Well, in those classified documents she studied lo those dozen years, the “(C)” designation is ubiquitous. It often appears numerous times in a single document — even on a single page. Yet, despite spending a decade-plus as a daily, top-level consumer of classified information, Clinton looked a room full of FBI agents and federal prosecutors in the eye and told them she didn’t know what the “(C)” designation meant.
Mrs. Clinton has told many preposterous lies, but that has to be the most outrageous of the lot.
Unlike Clinton, Cartwright was not a deft political climber. He maneuvered himself into President Obama’s good graces by siding with the White House on military planning for Afghanistan, in the process double-crossing his former patrons, including former Defense Secretary Robert Gates. As these things tend to go in Gomorrah-by-the-Potomac, Cartwright’s detractors engineered a smear campaign against him — rumors of an alleged affair — that led Obama to renege on a promise to elevate him to Joint Chiefs chairman. So by the time he got jammed up on the Stuxnet leak, he was alone, without allies to bail him out.
When you’re expendable, it’s amazing how zealous law enforcement can be. Remember Clinton’s case, in which the Justice Department refused to open a grand-jury investigation or issue subpoenas to compel production of evidence? Remember how Justice gave immunity to any Clinton ally who wandered near jeopardy? With that in mind, get a load of the self-congratulatory press release Justice issued after Cartwright pled guilty:
We conducted a thorough and independent investigation included collecting tens of thousands of documents through subpoenas, search warrants and document requests, and interviewing scores of current and former government employees.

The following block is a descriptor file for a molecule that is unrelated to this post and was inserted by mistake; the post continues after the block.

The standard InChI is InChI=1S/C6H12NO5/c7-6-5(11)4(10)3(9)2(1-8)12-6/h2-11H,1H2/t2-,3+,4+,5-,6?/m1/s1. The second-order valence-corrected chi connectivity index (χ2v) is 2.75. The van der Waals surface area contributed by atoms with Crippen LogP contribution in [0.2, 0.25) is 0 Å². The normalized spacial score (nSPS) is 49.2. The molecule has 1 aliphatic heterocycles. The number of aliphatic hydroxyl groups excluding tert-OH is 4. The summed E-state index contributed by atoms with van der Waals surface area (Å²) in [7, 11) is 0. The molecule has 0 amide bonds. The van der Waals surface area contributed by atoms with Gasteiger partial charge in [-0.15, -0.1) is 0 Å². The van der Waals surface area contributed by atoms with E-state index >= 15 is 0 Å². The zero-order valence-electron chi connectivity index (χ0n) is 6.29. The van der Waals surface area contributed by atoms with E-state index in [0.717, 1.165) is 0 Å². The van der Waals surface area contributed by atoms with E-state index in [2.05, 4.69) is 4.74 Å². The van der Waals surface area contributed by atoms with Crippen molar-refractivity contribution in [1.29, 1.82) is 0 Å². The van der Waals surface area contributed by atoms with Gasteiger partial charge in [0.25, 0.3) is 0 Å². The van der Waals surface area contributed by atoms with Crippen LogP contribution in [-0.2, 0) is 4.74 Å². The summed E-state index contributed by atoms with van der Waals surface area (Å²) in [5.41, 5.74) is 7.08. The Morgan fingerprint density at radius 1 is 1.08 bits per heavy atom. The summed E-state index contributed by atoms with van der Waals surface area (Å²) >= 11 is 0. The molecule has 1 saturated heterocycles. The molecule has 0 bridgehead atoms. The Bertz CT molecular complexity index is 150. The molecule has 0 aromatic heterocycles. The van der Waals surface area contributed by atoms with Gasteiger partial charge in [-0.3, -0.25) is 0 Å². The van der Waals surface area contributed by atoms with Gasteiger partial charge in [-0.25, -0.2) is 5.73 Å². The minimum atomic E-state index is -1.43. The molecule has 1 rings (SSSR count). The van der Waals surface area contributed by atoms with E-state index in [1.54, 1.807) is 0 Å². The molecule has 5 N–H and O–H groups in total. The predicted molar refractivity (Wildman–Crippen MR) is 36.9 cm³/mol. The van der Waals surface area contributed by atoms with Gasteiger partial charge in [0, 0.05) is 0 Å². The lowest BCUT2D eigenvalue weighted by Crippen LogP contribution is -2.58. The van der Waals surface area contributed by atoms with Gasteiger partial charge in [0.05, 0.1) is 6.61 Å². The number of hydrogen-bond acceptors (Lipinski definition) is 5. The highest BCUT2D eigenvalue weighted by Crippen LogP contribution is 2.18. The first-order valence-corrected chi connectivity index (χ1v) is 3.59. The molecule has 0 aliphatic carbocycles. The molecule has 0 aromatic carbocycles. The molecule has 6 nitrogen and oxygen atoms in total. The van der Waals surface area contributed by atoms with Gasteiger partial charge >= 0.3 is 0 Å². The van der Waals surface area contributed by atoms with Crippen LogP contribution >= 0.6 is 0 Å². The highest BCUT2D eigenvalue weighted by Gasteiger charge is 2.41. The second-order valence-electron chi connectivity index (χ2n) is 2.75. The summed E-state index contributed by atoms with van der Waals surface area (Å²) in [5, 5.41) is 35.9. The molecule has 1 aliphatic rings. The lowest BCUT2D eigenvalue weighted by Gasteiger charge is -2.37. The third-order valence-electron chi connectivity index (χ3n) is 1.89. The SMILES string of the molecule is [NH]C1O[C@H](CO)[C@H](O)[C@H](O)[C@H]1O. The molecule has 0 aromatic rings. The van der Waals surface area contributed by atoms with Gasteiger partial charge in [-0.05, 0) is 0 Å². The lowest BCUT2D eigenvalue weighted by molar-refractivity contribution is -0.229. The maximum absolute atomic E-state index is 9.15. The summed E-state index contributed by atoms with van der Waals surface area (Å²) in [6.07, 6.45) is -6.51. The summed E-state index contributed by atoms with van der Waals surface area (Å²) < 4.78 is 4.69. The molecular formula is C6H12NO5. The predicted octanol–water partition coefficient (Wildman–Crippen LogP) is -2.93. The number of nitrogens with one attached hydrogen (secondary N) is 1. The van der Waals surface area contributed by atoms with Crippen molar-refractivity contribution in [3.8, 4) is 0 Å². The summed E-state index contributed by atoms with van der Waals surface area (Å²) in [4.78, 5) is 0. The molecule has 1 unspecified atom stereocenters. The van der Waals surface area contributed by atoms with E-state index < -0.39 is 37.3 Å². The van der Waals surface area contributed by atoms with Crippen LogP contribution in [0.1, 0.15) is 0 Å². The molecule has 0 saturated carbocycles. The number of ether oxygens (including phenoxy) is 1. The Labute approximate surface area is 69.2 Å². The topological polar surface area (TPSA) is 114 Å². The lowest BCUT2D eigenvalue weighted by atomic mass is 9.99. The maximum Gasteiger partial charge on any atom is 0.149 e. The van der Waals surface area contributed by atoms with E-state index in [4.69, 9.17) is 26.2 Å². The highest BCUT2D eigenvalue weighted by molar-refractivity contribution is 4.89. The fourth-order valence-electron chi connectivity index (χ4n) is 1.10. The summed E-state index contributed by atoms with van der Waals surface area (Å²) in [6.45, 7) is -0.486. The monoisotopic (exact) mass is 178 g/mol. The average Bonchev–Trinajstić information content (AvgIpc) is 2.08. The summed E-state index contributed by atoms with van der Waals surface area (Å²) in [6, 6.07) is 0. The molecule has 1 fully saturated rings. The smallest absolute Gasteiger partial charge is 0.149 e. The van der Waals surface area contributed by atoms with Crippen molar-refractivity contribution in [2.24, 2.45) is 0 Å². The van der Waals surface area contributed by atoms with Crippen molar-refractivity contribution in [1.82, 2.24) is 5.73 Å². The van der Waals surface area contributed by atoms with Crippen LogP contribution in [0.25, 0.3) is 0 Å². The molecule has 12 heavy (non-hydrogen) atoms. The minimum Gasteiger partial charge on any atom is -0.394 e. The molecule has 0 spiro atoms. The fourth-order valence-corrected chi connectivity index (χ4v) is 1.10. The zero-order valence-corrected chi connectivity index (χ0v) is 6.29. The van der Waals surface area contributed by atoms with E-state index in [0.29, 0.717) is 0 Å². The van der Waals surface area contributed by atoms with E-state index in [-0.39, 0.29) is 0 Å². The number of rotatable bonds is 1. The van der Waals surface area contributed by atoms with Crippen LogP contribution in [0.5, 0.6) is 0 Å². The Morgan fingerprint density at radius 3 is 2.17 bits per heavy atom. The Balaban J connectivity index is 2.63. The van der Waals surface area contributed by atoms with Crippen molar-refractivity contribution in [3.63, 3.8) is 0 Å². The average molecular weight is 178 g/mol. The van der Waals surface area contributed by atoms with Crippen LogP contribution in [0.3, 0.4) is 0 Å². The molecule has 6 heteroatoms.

As these columns have observed, the Justice Department and FBI conduct themselves very differently when they are trying to make a case rather than not make a case.
“No, no, no,” they counter, “we treat everyone equally.” In fact, the FBI makes a cameo appearance in the Cartwright press release to state a solemn vow (my italics):
The FBI will continue to take all necessary and appropriate steps to thoroughly investigate individuals, no matter their position, who undermine the integrity of our justice system by lying to federal investigators.
Really? No tolerance for lying? Well then:
Hillary Clinton said she did not know what “(C)” meant.
Hillary Clinton told the FBI she could not recall any training regarding how classified information was to be handled, and yet she wrote extensively about it in her memoir, and — as a condition of getting access to such information — she signed a government declaration attesting that she had gotten precisely such training.
And speaking, as the FBI did, of “the integrity of our justice system”: Hillary Clinton swore in an affidavit, filed in federal Freedom of Information Act litigation, that she had directed that “all my e-mails . . . that were or potentially were federal records” — meaning: anything related to State Department business — “be provided to the Department of State, and on information and belief, this has been done.” This affidavit was filed in August 2015: seven months after her homebrew server system became a public controversy — seven months to review the facts before making these sworn representations to a federal court. Contrary to what she stated, the FBI found that thousands of Clinton’s work related e-mails were not provided to the State Department, and at least three of these withheld e-mails contained classified information.
Moreover, in sworn testimony before the House Benghazi Committee, Clinton not only repeated the false claim that she had provided the State Department with “all of my work-related emails.” She further represented to the Committee that, in segregating what was work-related from what was purportedly private, her lawyers “went through every single email.” Plainly, this is not true.
This week, after General Cartwright’s guilty plea, the Justice Department and the FBI thumped their chests and told us that if any government official, no matter how powerful, mishandles classified information and then lies about it, that official will be prosecuted — at least for the false statements.
Well . . . how about it?
— Andrew C. McCarthy is a senior policy fellow at the National Review Institute and a contributing editor of National Review.